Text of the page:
Amendment 64

Nationality and Borders Bill - Report (3rd Day) – in the House of Lords at 3:22 pm on 8th March 2022.

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Lord Green of Deddington:

Moved by Lord Green of Deddington

64: After Clause 56, insert the following new Clause—“Age assessments for age-disputed persons: initial assessments of undetermined age(1) An age-disputed person must be treated as an adult where their physical appearance and demeanour strongly suggest that they are over the age of 18.(2) Where the age-disputed person’s physical appearance and demeanour do not meet that threshold, and doubt remains as to their claim to be a child, the person must be treated as being of undetermined age until a further age assessment is carried out.(3) Those of undetermined age must not be placed alongside minors in schools or accommodation.”Member’s explanatory statementThis amendment would place in primary legislation a rule for tighter initial age assessments for asylum seekers and would ensure that, where doubts about the person’s age are raised by initial assessors, applicants will not be placed alongside children in schools or accommodation.

Photo of Lord Green of Deddington Lord Green of Deddington Crossbench

My Lords, I have retabled my amendment in the light of the Minister’s reply in Committee. Judging by Hansard, there was a very good discussion, albeit at three in the morning. We need to be clear about what we are trying to achieve here. Surely it is, first, that adults should not easily claim to be children and get away with it, and, secondly, that where doubts about age remain, the claimants concerned should be kept separate from those who are clearly children.

One aspect which was not covered in Committee was the very considerable increase in claims from those who were falsely claiming to be children. The noble Lord, Lord Paddick, said that, in 2019, those found to be adults amounted to less than half the cases. I have in my pocket the Home Office table showing the outcome of these claims since 2006. The year which the noble Lord chose, 2019, was the lowest percentage in the last 10 years. We now have the percentage for adults in the last two years, and they were 43% and 66%, respectively. I will not provide more statistics, except to say that what is really important is the number of cases to which these percentages refer. In 2019, there were only 304 age-disputed cases; in 2021, there were 1,500—I repeat: 1,500. The whole scale is much greater and justifies the tightening of the criteria for which I am calling.

As to the test applied, the Minister said that our current threshold is that a person claiming asylum is declared to be an adult when

“their physical appearance and demeanour very strongly suggest that they are significantly over 18”.—[Official Report, 8/2/22; col. 1568.]

That is a pretty tight restriction. My amendment would adjust that to when

“their physical appearance and demeanour strongly suggest that they are over the age of 18.”

The change is to “strongly suggest”. I believe that this falls well within the Supreme Court judgment to which the Minister referred in his speech: BF (Eritrea). That judgment found that claimants could be treated as adults if two Home Office officials considered that the person looked significantly over 18. My amendment tightens the criteria, but that is what we need to do in the face of the significant exploitation of the present scheme.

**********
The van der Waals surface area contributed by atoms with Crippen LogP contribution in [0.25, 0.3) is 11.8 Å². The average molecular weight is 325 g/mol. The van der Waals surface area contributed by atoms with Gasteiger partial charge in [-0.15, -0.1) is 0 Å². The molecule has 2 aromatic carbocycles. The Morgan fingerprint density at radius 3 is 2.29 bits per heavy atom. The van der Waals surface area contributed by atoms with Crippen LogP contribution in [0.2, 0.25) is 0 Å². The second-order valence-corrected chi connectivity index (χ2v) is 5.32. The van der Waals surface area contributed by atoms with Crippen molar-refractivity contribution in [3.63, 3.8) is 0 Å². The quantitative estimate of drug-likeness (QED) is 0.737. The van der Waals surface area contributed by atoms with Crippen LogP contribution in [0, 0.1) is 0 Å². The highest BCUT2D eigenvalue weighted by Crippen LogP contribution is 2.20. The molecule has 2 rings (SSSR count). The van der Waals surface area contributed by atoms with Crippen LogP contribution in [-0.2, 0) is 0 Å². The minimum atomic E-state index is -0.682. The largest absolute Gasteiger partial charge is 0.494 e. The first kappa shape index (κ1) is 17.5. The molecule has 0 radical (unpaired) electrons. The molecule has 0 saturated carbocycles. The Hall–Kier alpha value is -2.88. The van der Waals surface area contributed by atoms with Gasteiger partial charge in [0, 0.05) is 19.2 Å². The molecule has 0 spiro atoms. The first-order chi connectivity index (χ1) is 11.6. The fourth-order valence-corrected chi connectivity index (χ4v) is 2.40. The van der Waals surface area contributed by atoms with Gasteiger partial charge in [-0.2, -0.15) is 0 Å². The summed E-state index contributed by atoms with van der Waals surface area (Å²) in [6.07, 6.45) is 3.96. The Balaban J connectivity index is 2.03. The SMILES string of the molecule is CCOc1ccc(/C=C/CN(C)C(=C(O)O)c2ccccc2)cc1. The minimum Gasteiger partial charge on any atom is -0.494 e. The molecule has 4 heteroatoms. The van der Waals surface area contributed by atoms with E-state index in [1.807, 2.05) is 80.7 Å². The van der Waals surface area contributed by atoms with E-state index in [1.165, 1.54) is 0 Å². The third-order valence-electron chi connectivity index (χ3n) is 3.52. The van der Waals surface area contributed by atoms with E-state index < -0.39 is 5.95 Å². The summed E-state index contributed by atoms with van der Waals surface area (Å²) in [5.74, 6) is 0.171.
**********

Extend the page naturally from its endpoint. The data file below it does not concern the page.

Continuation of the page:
My last point concerns the important and related issue of safeguarding those who are found to be children. Surely it is common prudence that doubtful applicants should, until their cases are resolved, be kept separate from those known to be genuine children. I look forward to an assurance from the Minister that arrangements are now envisaged which will achieve this result. I beg to move.

Photo of Baroness Neuberger Baroness Neuberger Crossbench

My Lords, I declare my interests as chair of University College London Hospitals NHS Foundation Trust and of Whittington Health NHS Trust, and as chair of the Schwab & Westheimer Trust, charitable trusts set up to provide education for young asylum seekers.

I am speaking to Amendment 64A. When we last debated age assessments for young asylum seekers, in Committee, it was in the small hours of the morning, and the issues to which we should have given real attention did not get enough scrutiny. The issue had had precious little scrutiny in another place, because these provisions were brought in so late by the Government in the passage of the Bill. I am very grateful to the Government for the amount of information which they have provided recently, but there is still more to tease out. I hope, therefore, that noble Lords will understand why I and my colleagues—the noble Baronesses, Lady Lister and Lady Hamwee, and the right reverend Prelate the Bishop of Durham—are putting forward this detailed amendment at Report. I am grateful to the Refugee and Migrant Children’s Consortium, the Royal College of Paediatrics and Child Health, the British Dental Association, the British Red Cross, the UNHCR, the ADSS, the British Association of Social Workers and many others for their briefings and help.

There is widespread concern about age assessments among all the various voluntary and statutory agencies concerned with young asylum seekers, and among many medical, dental and scientific bodies. Because of the small family charity which I chair, I spend time with asylum-seeking young people who are desperate to get their lives back on track by getting an education. Most of those I meet are older than the children and young people presently under discussion and whose age might be disputed, but by no means all. From what they tell us, I know how traumatised they can be, and have been, not only by their experiences in their home countries and on their incredibly difficult journeys but by the processes they have been forced to go through once they have arrived in the UK, and the way in which they are often not believed—almost as if there is an assumption that they will not be telling the truth.